Friday, July 23, 2021 |


Letter: Substance abuse disorder still a major problem, even as health focus has shifted to COVID-19

Thank you for publishing the commentary “Deaths from diseases rising, that’s unacceptable,” in the July 14 edition of The Aegis. The editorial responsibly and straightforwardly addressed the necessity for people to get the COVID-19 vaccine and to trust the expertise of doctors and scientists, not that of quacks. Missing from the commentary, however, was any mention of substance use disorder, often referred to as “drug addiction.” The National Institute of Health defines drug addiction as “a chronic, relapsing brain disease that is characterized by compulsive drug seeking and use, despite harmful consequences.”

Read More: The Aegis
Rodricks: Speed cameras on Baltimore’s JFX should be the start of many more on U.S. highways

By the first day of 2022, two speed cameras are scheduled to be installed along the Jones Falls Expressway in Baltimore to capture images of the many ridiculous motorists who regularly drive 20 to 30 miles an hour over the posted speed limit on one of the worst interstate highways ever built. Good thing, too, but it raises the question: Why has this taken so long? Besides the fact that we drivers despise them — not much of an excuse, if you ask me — is there any reason for not having speed cameras all over highways?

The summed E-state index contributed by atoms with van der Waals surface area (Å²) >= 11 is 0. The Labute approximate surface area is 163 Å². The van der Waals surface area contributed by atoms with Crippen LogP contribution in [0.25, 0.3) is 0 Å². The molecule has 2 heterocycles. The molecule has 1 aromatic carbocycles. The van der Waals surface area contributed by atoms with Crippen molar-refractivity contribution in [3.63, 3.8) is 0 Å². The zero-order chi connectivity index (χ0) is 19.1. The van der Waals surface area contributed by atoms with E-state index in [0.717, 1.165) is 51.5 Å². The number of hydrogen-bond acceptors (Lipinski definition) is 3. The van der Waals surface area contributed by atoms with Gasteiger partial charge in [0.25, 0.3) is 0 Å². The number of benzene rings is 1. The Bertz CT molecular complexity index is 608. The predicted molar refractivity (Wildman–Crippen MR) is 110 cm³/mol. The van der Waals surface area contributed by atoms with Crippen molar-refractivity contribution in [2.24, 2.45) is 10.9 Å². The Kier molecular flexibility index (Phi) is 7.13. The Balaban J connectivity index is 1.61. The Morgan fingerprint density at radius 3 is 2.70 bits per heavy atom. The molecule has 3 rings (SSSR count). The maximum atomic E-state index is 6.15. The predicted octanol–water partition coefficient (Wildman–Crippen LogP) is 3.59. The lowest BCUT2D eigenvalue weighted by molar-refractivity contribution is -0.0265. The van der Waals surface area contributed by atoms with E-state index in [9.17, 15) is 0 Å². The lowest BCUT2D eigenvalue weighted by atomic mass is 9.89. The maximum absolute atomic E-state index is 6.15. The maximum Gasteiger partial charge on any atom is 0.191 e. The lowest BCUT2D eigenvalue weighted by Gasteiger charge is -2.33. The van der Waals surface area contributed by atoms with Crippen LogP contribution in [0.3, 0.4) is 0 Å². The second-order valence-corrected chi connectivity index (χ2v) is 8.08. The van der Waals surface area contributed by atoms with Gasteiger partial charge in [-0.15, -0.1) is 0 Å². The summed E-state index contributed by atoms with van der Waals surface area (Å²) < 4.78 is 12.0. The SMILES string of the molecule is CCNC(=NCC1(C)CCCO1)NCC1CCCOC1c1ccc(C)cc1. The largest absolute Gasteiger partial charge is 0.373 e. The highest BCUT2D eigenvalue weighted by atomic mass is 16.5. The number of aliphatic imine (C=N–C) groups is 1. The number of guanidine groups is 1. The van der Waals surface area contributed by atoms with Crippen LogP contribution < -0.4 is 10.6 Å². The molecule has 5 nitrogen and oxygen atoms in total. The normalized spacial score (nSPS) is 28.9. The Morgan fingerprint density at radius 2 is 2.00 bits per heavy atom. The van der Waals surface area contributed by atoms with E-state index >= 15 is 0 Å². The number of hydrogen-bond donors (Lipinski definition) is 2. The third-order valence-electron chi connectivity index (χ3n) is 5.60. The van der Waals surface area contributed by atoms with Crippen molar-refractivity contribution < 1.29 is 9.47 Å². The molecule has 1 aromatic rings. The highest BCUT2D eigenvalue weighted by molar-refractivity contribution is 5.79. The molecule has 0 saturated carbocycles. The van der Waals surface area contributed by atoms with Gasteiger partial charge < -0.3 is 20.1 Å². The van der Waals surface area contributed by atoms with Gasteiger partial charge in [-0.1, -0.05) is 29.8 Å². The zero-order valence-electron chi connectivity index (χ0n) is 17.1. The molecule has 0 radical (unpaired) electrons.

Read More: Baltimore Sun
Minnich: When it comes to dumping, the good old days are gone

To continue a dialog about landfill solutions, it would be helpful to delve a little deeper into the pile of debris left in the wake of efforts to truly explore a number of alternatives to operating a landfill in Carroll County. The long and short of the problem is, the county has left itself at the mercy of federal and state mandates about what we do with the tons of trash generated every day. We have taken the short view, and it will cost us in the long run.

Stover: Fort Meade: Cyberspace developer’s course critical to retention and national security

Cyber soldiers and a Marine graduated from the 11-month Tool Developer Qualification Course in a ceremony July 13 hosted by the 780th Military Intelligence Brigade (Cyber) at Fort Meade’s Post Theater. The United States Army has partnered with the University of Maryland Baltimore County to train soldiers and Marines to become cyberspace capability developers. The nation’s demand makes the retention of cyberspace soldiers more challenging; in addition to a unique mission set, however, programs like 170D, cyber capabilities developer technician warrant officer recruitment.

Math exam
When kids fall behind in school, learning acceleration may work better than remediation

With the COVID-19 pandemic waning, school systems across Maryland are shifting their focus from surviving the crisis to helping students recover from the social, emotional and academic toll of the most significant disruption to K-12 education in history. That process will take years — but the choices educators make as they plan for the upcoming school year will be crucial. One choice that looms especially large is how to help students who’ve fallen behind academically get back on track. New research from our organizations points to a promising approach: learning acceleration.

Read More: Baltimore Sun
States use tax incentives to lure companies. Bipartisan support is growing to stop it.